The Arnside Coast and the Pepper Pot.

Start. Arnside.

Route. Arnside - Grubbins Wood - New Barns - Frith Wood - Blackstone Point - White Creek - Arnside Point - Park Point - Far Arnside - Holgates - Eaves Wood - Castlebarrow - Pepper Pot - Middlebarrow Wood - Arnside Tower - Arnside Knott Wood - Arnside Knott - Red Hills - Red Hills Wood - High Knott Road - Arnside.

Notes. A chance to partake in a spot of rambling today, the Met Office promised a weather window, the fell forecast told a very different story, heavy showers backed by strong winds, a warning to stay off exposed ground. My mind made up for me, I headed south to the low lying land bordering the shifting sands of Morecambe Bay, if weather and time allowed I'd visit to an old friend, The Pepper Pot.

I set out from Arnside on what could possibly be my last walk of 2015, down the estuary I wandered, Morecambe Bay mud clinging to the soles of my boots, passed the old boat yard and Grubbin's Wood I wandered, round New Barns Bay before entering Frith Wood at what looks like an old quarry. Above the fossil rich cliffs of Blackstone Point I traversed before striding out over the sands at White Creek to access the cliff top path at Arnside Point. On I walked with stunning views across the shifting sands of Morecambe Bay, sun reflecting off wet sand brought tears to my eyes. After passing through Far Arnside field paths guided me to Holgates, I turned left, a short walk through the holiday park took me to a children's play area, behind which a path leads to to Elmslack. Said path guided me to a gap in a dry stone wall, I passed through turning left, a cast iron sign announced I was about to enter Eaves Wood.

I immediately ascended the 250ft Castlebarrow Hill home to limestone pavements, rare flora and an old friend the Pepper Pot with stunning views over Morecambe Bay, I sat, drank them in, had a brew and a chat to other walkers. Break over I let the main trod guide me in a north easterly direction, on passing through a gap in a wall I turned left, ascended a flight of limestone steps then completely missed the next path junction. I've had the pleasure to wander through Eaves Wood many times, it's not the first time I've gone the wrong way. After re-tracing my steps I crossed a stile topped by a small gate, over weathered limestone through cleared woodland I wandered, it seemed I was on a butterfly trail, the trail guided me to the ruined pile of Arnside Tower.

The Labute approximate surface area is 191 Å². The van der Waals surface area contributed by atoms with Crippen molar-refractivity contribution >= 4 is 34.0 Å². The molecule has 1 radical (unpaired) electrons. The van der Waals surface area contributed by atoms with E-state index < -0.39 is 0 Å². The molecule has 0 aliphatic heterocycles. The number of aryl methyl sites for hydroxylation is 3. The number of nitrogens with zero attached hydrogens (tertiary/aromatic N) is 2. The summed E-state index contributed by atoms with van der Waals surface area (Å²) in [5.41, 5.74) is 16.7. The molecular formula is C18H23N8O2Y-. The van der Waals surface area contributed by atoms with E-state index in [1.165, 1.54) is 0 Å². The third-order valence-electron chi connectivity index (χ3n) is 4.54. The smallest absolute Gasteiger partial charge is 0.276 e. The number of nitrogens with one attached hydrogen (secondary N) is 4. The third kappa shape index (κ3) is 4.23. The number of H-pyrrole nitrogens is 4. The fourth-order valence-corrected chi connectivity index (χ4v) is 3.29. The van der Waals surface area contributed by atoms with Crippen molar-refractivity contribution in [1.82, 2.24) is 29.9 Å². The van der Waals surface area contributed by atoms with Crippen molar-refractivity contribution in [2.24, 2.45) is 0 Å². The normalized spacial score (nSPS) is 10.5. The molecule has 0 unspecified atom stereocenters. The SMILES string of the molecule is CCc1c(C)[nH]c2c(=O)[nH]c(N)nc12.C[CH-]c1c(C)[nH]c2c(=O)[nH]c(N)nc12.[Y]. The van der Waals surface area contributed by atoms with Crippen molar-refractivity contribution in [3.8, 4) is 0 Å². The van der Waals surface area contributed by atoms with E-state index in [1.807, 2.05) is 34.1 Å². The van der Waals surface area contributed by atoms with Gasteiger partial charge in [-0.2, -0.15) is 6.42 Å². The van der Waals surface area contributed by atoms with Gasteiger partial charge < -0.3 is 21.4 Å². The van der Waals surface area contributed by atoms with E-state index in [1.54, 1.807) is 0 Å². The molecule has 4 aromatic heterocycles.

From the 15th century ruin I wandered through Arnside Tower Farm, the access lane guided me to the start of a bridleway cutting across the shoulder of Arnside Knott, with a good path under foot I ascended through Arnside Knott Wood. Just before reaching a confluence of paths I passed through a gate on the right, my sights set on the summit of Arnside Knott. After my usual wander around I descended Red Hills, passed through Red Hills Wood to access the tarmac of High Knott Road, all that remained to pick my way back to the coast, in this case via High Knott Road, Red Hills Road and Silverdale Road, why? because Silverdale Road passes The Albion, it was lunch time and it would give me chance to escape the onslaught of turkey.

view route map.


Viewing sylvan Meathop Fell across the Kent Channel.

Frith Wood in sunlight and shade as viewed across New Barns Bay.

The Kent Viaduct capturing the morning sun, backed by Whitbarrow.

Seen from the cliff top path at Park Point, Hampsfell and the white washed buildings of Grange over Sands.

Wonderful silvery seascapes.

From cliff edge paths views to the long finger of Humphrey Head.

Views across the vast expanse of shifting sand, hidden channels and quick sands that make Morecambe Bay such a special place.

Heathwaite seen from the junction of Far Arnside Road and Silverdale Road.

Castlebarrow, limestone scenery and spectacular views, and.... old friend, the Pepper Pot, raised in 1887 to commemorate the golden jubilee of Queen Victoria's accession to the throne.

The Arndale face of Arnside Knott seen from near Arnside Knott Farm.

Views taken from Arnside Knott, the flooded fields of Arndale and Silverdale Moss.

Stunning views over the Kent Estuary from Red Hills.

Aren't birch trees a wonderful colour this time of year, a colour that etches itself into your minds eye, the view Farleton Fell from Red Hills.

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